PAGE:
Progressive care nursing jobs involve the care of patients who require close monitoring and frequent assessment, but who aren't unstable enough to need ICU care. Many PCU patients receive complex medications that may require titration based on the vital signs. The PCU nurse is sometimes also called a step-down nurse and the PCU is also known as cardiac stepdown, medical stepdown, neuro stepdown, surgical stepdown and ER holding.
PCU nursing jobs traditionally operate between the levels of general and ICU care, and more recently, in the field of critical care, as well. PCU nurse applicants with ICU training (with the exception of certifications in invasive technologies) tend to be preferred in the selection process. Also required is an associate's or bachelor's degree in nursing; a year or more of service on a medical-surgical floor is preferred.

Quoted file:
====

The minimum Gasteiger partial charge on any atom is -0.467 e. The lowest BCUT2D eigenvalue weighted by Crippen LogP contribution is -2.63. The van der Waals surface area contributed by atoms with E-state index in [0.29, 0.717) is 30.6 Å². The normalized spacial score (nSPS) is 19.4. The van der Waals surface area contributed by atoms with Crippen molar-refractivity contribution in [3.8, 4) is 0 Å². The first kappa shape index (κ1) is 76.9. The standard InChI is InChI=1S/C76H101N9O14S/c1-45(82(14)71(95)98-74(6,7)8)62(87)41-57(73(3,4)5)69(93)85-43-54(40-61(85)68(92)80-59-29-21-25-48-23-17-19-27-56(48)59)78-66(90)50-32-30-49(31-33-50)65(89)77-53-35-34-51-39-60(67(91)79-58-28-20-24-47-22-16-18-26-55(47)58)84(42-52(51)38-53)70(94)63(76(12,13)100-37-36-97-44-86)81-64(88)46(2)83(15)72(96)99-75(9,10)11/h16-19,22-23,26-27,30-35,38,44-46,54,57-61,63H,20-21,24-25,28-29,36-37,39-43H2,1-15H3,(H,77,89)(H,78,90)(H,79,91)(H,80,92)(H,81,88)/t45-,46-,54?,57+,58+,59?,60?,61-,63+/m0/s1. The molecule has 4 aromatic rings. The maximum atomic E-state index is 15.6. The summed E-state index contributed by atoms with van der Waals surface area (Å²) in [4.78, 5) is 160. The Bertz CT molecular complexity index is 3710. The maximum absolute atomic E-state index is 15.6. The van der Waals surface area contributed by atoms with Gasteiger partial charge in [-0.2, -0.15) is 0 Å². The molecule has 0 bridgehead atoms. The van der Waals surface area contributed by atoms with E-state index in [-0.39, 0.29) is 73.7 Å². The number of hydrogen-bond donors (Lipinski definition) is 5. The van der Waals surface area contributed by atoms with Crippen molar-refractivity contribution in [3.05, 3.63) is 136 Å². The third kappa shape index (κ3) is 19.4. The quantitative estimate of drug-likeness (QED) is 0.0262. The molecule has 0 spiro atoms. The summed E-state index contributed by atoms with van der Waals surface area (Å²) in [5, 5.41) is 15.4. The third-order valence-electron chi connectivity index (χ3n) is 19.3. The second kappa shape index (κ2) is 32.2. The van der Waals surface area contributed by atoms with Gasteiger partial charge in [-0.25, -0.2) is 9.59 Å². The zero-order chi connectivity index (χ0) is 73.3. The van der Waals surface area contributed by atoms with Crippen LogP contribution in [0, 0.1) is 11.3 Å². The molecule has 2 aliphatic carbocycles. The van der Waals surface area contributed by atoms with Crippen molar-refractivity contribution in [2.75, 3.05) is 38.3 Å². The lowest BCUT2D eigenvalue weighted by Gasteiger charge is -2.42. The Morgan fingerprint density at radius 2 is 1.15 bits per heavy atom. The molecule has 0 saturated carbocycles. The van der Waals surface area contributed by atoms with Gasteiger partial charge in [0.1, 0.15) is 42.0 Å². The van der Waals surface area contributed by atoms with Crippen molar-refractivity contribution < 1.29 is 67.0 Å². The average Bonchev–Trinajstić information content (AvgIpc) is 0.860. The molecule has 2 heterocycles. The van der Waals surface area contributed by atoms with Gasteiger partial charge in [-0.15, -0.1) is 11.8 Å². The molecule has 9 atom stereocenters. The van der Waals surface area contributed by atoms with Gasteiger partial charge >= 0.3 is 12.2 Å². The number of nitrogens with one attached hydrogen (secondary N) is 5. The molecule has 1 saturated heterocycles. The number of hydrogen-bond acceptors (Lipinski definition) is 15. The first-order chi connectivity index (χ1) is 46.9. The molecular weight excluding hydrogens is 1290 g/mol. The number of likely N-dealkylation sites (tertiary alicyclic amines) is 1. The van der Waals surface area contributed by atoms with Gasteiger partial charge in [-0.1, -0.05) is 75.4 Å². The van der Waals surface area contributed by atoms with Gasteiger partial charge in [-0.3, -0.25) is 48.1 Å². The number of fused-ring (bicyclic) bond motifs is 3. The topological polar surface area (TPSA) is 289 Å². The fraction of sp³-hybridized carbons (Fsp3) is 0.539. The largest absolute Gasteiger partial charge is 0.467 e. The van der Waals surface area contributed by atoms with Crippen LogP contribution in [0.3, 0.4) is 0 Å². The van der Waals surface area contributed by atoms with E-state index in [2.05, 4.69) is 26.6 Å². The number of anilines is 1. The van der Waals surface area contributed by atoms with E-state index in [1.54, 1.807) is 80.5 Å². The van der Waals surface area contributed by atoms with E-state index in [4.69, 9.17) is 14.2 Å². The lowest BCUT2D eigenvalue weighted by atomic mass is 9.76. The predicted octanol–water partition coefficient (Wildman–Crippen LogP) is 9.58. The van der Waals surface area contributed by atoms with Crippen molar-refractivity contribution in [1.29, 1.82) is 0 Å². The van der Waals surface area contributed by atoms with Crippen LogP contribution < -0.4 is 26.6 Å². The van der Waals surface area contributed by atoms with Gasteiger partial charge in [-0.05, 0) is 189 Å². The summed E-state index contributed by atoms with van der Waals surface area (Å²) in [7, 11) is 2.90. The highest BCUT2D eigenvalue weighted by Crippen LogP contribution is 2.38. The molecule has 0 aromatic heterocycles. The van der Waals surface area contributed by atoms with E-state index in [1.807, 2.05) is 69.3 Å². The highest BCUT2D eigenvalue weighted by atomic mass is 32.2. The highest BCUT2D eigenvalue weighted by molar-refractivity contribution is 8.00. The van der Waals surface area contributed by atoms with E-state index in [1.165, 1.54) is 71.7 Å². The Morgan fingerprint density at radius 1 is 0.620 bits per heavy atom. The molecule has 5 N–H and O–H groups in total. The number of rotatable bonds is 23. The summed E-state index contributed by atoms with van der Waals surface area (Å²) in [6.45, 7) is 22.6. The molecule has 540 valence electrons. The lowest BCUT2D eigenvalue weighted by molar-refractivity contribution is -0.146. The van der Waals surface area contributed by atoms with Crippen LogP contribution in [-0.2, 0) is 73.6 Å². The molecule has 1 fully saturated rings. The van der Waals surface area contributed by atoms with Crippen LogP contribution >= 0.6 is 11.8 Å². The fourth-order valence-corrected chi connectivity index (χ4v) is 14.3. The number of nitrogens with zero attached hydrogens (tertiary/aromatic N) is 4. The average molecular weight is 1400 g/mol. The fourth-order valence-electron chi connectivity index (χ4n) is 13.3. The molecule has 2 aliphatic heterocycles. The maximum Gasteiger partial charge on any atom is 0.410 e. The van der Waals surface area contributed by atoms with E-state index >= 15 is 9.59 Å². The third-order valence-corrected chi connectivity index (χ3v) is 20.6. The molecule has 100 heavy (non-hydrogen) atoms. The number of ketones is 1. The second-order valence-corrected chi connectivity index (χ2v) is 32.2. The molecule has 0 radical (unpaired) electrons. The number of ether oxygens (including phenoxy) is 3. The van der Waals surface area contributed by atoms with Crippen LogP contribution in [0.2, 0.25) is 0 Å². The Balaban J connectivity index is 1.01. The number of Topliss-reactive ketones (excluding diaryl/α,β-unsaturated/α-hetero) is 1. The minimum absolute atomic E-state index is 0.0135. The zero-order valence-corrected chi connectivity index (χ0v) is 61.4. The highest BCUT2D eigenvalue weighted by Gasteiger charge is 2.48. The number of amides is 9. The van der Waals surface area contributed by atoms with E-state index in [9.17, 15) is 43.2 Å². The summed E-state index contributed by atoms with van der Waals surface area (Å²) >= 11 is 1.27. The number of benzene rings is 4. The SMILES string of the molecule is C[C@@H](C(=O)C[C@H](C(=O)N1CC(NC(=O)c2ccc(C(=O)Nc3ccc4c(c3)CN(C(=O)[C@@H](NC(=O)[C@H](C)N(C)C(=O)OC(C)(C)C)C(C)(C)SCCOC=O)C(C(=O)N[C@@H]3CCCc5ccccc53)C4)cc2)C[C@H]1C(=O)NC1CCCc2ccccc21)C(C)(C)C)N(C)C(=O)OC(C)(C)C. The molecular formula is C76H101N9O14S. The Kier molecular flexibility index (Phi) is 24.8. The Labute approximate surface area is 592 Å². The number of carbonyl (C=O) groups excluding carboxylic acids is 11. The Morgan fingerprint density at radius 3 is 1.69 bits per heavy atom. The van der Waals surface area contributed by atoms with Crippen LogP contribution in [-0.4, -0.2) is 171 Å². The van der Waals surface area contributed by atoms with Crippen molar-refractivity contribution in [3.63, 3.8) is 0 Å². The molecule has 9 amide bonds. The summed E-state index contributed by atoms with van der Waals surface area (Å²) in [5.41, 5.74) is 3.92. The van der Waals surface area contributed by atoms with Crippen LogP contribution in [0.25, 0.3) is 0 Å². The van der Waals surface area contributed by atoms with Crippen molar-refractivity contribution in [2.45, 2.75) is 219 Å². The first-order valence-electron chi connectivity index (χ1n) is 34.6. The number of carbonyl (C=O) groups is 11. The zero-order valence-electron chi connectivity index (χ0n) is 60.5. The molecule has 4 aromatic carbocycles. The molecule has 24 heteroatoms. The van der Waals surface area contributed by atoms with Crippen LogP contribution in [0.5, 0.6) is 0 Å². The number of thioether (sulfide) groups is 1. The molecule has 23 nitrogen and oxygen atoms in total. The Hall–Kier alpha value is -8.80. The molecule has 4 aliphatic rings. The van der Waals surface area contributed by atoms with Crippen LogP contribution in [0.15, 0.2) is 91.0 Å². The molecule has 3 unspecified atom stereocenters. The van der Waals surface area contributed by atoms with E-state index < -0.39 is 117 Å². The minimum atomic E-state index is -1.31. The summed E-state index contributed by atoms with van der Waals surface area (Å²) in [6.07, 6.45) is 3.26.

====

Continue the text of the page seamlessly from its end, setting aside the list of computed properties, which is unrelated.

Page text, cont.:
According to the U.S. Department of Labor, the job outlook for PCU nursing is strong, with more than 500,000 new PCU nursing job opportunities predicted by 2016. Because of this urgent need, experienced RNs can command an impressive PCU nurse salary. This, of course, depends on factors such as experience, location and facility, with the 2012 Nurse Salary Survey from ADVANCE reporting the average PCU nurse salary at approximately $75,000.